Halsey, Swift and Grande: Music industry inspirations

Illustration by Madison Cohen

Women within the music industry have used their voices and platforms to express their political views for decades. Billie Holiday began performing “Strange Fruit,” a poem turned song that protested the lynchings of African Americans, in 1939. It was the revival of folk music that allowed artists like Joan Baez and Joni Mitchell to perform politically charged songs like “Birmingham Sunday,” originally written by Richard Fariña, in the 1960s and ‘70s.

These women helped pave the way for future generations of artists to speak out about political issues they are passionate about, especially in the current digital climate where social media makes it easier to advocate for such causes.

Ashley Frangipane, better known as Halsey, has always been candid with her legion of fans about a wide variety of issues, such as mental and reproductive health. In 2018, Halsey recited her poem “A Story Like Mine” at the Women’s March in New York City, which details experiences with rape, assault and miscarriage.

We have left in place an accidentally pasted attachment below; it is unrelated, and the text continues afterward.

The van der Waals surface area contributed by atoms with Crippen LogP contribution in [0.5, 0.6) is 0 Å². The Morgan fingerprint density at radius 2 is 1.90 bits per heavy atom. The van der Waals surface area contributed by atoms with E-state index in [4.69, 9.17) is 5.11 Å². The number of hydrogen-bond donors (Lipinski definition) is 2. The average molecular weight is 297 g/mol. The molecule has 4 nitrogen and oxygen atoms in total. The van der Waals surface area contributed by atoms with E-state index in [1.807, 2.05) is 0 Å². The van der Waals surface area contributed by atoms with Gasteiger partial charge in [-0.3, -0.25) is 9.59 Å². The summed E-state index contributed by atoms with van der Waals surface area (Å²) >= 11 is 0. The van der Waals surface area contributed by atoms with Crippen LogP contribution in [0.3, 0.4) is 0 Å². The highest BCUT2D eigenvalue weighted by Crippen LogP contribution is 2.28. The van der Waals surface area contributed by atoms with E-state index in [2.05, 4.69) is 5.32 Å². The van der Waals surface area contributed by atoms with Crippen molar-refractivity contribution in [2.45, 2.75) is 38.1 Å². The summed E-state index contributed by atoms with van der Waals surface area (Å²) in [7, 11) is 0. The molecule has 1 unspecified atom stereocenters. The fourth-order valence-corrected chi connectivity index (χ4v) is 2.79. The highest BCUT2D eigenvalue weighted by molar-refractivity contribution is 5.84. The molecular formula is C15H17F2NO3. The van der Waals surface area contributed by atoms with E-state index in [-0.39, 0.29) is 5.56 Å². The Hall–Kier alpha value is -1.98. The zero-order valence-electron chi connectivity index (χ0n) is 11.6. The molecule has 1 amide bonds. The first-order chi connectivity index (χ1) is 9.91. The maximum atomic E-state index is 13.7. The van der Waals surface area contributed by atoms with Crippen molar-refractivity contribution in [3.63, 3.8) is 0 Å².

Exactly eight months prior to releasing her third album “Manic” in January, Halsey released her feminist anthem “Nightmare” May 17, 2019. The song was released shortly after multiple states, including Georgia and Alabama, enacted the Human Life Protection Act, also known as the Alabama abortion bans. Due to a legal challenge against the bill, implementation of the act has been delayed.

“Watching the demise of our reproductive rights sends a sickening rage through my core,” Halsey tweeted at the time. “Autonomy is the basis of our humanity. The ability to feel and the right to choose. I’ve always been open about my struggle with reproductive health and pregnancy. What happens to the body that I live in, that you live, is nobody else’s choice.”

In addition to releasing “Nightmare,” she also released a limited edition shirt, which featured lyrics from the song. The proceeds went to the yellowhammer fund for abortion accessibility.